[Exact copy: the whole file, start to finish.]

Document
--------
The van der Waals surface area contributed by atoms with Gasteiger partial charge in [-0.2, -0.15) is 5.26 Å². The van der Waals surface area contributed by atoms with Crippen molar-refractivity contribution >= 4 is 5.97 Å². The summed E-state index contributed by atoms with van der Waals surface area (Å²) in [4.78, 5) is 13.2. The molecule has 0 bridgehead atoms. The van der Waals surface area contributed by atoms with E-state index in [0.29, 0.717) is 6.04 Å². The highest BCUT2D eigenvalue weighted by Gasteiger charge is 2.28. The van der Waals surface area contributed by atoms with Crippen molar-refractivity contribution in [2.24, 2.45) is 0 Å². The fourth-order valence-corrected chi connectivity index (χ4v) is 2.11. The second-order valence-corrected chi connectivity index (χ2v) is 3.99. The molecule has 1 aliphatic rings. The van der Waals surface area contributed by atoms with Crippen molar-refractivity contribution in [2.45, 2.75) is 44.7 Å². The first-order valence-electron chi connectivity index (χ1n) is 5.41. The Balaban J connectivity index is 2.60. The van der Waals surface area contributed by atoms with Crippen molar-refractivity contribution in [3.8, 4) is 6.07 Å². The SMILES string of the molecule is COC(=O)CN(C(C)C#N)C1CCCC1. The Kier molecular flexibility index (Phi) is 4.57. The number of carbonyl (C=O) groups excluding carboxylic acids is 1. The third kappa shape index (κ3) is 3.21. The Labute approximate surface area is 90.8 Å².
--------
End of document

The van der Waals surface area contributed by atoms with Gasteiger partial charge in [-0.2, -0.15) is 5.26 Å². The van der Waals surface area contributed by atoms with Crippen molar-refractivity contribution >= 4 is 5.97 Å². The summed E-state index contributed by atoms with van der Waals surface area (Å²) in [4.78, 5) is 13.2. The molecule has 0 bridgehead atoms. The van der Waals surface area contributed by atoms with E-state index in [0.29, 0.717) is 6.04 Å². The highest BCUT2D eigenvalue weighted by Gasteiger charge is 2.28. The van der Waals surface area contributed by atoms with Crippen molar-refractivity contribution in [2.24, 2.45) is 0 Å². The fourth-order valence-corrected chi connectivity index (χ4v) is 2.11. The second-order valence-corrected chi connectivity index (χ2v) is 3.99. The molecule has 1 aliphatic rings. The van der Waals surface area contributed by atoms with Crippen molar-refractivity contribution in [2.45, 2.75) is 44.7 Å². The first-order valence-electron chi connectivity index (χ1n) is 5.41. The Balaban J connectivity index is 2.60. The van der Waals surface area contributed by atoms with Crippen molar-refractivity contribution in [3.8, 4) is 6.07 Å². The SMILES string of the molecule is COC(=O)CN(C(C)C#N)C1CCCC1. The Kier molecular flexibility index (Phi) is 4.57. The number of carbonyl (C=O) groups excluding carboxylic acids is 1. The third kappa shape index (κ3) is 3.21. The Labute approximate surface area is 90.8 Å².